RWE Posts Loss at U.K. Business After Customer Defections

  • Npower to cut 2,400 jobs in U.K. in recovery program
  • Second annual net loss since foundation of modern Germany

RWE AG’s U.K. unit will reduce its workforce by 21 percent after reporting a full-year loss and a customer exodus amid billing system failures. Germany’s biggest power producer posted its second net loss in three years.

Npower’s operating loss was 137 million euros ($151 million) compared with a profit of 227 million euros a year earlier, the Essen, Germany-based company said Tuesday in a statement. The group’s net loss amounted to 170 million euros compared with a profit of 1.7 billion euros in the previous period.

The company is restructuring its U.K. unit, shedding 2,400 staff as part of a two-year recovery program aimed at cutting costs and improving customer service in its second biggest market. Npower lost 207,000 electricity customers and 144,000 gas customers last year, about the same as in 2014.

“What happened there was a disaster,” Chief Executive Officer Peter Terium told reporters in Essen. “We hope to be out of the valley of tears in the U.K. by 2018,” he said.

Britain’s regulator in December said Npower was required to pay 26 million pounds for failing to treat customers fairly after billing issues affected more than half a million customers.

After “lots of problems with invoices and billing,” the restructuring program should bring the unit back to profit by 2018, Chief Financial Officer Bernhard Guenther said in an interview on Bloomberg Television.

The U.K. unit’s “low point is reached, now things will gradually get better,” said Sven Diermeier, an analyst at Independent Research, said by phone from Frankfurt.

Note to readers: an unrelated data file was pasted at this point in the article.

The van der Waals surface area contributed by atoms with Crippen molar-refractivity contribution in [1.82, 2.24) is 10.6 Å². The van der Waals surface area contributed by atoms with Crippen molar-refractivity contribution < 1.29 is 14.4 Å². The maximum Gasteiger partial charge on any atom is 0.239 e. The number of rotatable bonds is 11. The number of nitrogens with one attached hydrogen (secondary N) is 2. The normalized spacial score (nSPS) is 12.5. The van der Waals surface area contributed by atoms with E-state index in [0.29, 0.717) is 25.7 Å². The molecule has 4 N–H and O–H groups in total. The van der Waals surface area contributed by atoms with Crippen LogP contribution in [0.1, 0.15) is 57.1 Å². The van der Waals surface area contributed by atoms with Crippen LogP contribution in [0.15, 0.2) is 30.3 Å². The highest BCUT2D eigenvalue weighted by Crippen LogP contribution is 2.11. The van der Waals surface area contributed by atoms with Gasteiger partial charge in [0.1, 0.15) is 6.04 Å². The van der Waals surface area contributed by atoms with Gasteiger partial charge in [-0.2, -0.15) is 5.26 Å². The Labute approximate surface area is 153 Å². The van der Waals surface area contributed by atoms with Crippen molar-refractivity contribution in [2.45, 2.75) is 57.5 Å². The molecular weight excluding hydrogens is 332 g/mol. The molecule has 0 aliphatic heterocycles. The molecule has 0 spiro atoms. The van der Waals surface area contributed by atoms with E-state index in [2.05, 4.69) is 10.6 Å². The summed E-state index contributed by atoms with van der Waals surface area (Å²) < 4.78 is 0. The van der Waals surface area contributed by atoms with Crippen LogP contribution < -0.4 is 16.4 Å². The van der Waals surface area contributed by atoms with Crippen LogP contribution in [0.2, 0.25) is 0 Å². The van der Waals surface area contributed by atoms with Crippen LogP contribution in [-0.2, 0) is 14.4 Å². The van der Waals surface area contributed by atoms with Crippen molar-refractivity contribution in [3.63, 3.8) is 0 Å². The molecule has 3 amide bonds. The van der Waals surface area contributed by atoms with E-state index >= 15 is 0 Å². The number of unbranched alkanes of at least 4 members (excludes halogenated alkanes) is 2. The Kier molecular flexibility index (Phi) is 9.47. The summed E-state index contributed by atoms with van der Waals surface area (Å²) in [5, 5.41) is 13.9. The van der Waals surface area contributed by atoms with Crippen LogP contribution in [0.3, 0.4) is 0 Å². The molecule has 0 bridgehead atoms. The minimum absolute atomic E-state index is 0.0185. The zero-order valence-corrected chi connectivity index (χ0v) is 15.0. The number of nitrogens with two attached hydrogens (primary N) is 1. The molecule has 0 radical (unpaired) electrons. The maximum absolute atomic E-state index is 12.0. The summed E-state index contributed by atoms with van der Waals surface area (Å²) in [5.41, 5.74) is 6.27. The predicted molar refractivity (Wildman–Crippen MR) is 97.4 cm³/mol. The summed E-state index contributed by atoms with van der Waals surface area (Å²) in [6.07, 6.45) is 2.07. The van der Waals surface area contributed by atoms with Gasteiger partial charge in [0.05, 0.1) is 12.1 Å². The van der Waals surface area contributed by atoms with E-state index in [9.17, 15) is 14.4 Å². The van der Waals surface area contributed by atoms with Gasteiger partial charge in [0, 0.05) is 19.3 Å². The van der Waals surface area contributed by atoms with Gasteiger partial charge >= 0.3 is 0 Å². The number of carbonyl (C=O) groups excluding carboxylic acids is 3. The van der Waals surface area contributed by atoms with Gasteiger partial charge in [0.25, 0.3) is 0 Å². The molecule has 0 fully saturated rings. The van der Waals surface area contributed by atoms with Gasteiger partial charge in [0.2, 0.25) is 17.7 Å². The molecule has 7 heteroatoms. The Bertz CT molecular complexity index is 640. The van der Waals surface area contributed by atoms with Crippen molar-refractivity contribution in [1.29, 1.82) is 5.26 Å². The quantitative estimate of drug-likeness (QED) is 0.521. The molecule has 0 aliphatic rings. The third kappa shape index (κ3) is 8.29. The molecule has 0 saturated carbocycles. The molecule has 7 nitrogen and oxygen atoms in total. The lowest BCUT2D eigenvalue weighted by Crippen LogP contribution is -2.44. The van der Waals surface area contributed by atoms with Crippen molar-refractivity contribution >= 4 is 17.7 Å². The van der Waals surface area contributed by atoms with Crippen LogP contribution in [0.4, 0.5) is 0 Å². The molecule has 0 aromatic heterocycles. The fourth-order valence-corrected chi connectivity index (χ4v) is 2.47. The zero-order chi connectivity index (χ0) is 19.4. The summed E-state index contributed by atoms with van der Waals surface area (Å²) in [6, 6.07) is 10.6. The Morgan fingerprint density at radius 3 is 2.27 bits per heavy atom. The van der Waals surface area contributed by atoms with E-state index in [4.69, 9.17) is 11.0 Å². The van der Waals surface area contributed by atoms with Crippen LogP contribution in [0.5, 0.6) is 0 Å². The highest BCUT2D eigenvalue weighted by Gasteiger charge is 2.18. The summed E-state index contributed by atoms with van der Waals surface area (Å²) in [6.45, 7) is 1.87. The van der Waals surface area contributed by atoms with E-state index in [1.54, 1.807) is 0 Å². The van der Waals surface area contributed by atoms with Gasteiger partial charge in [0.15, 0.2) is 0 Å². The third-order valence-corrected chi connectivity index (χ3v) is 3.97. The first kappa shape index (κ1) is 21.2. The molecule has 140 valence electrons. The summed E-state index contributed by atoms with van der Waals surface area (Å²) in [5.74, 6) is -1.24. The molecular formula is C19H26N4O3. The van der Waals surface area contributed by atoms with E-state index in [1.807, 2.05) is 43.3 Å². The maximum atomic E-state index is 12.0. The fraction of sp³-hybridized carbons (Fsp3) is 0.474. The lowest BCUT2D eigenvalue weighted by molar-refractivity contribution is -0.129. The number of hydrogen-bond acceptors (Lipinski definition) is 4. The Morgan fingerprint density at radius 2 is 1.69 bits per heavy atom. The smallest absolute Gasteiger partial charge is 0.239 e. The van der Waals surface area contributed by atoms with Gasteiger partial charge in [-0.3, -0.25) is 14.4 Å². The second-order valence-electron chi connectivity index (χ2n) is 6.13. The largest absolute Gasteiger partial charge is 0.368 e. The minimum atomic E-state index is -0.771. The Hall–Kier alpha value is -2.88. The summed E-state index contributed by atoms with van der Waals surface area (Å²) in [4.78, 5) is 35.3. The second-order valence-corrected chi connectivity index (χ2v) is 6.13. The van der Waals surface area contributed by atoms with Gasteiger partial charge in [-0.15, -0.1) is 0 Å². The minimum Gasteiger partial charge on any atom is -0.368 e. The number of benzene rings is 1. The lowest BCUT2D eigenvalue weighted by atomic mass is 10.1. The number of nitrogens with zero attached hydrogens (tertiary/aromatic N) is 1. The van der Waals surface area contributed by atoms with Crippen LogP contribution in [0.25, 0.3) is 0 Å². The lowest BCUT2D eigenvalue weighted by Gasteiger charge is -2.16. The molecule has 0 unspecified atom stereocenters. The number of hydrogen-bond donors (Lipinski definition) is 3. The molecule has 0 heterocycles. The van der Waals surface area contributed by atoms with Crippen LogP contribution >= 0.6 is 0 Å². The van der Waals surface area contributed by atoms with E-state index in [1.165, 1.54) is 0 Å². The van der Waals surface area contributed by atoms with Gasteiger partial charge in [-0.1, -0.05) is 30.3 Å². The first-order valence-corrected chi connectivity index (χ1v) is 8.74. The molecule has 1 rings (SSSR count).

RWE fell for a third day, sliding 4.4 percent to close at 10.79 euros in Frankfurt. The stock has dropped 7.9 percent this year, compared with a 9.8 percent decline in Germany’s benchmark DAX index.

Squeezed Margins

Chancellor Angela Merkel’s unprecedented shift to renewable energy squeezed margins at traditional coal and gas plants in Europe’s biggest power market. Utilities are also putting aside billions to pay for the nation’s exit from atomic energy within a decade. The company increased its respective provisions by 87 million euros to 10.5 billion euros in 2015 from a year earlier.

Adjusted net income before writedowns fell 12 percent last year to 1.13 billion euros on sales of 48.6 billion euros. Plunging electricity prices forced RWE to write down the value of its plants at home and in the U.K. by 2.1 billion euros. The company reiterated its 2016 forecast of adjusted net income of 500 million to 700 million euros.

RWE is pooling its renewables, grid and retail operations into a separate company, part of which it will sell in an initial public offering in the fourth quarter this year, it said Tuesday.

Competitor EON SE, which will also sell shares in a separate company holding its fossil-fuel plants later this year, is scheduled to report 2015 earnings on Wednesday.

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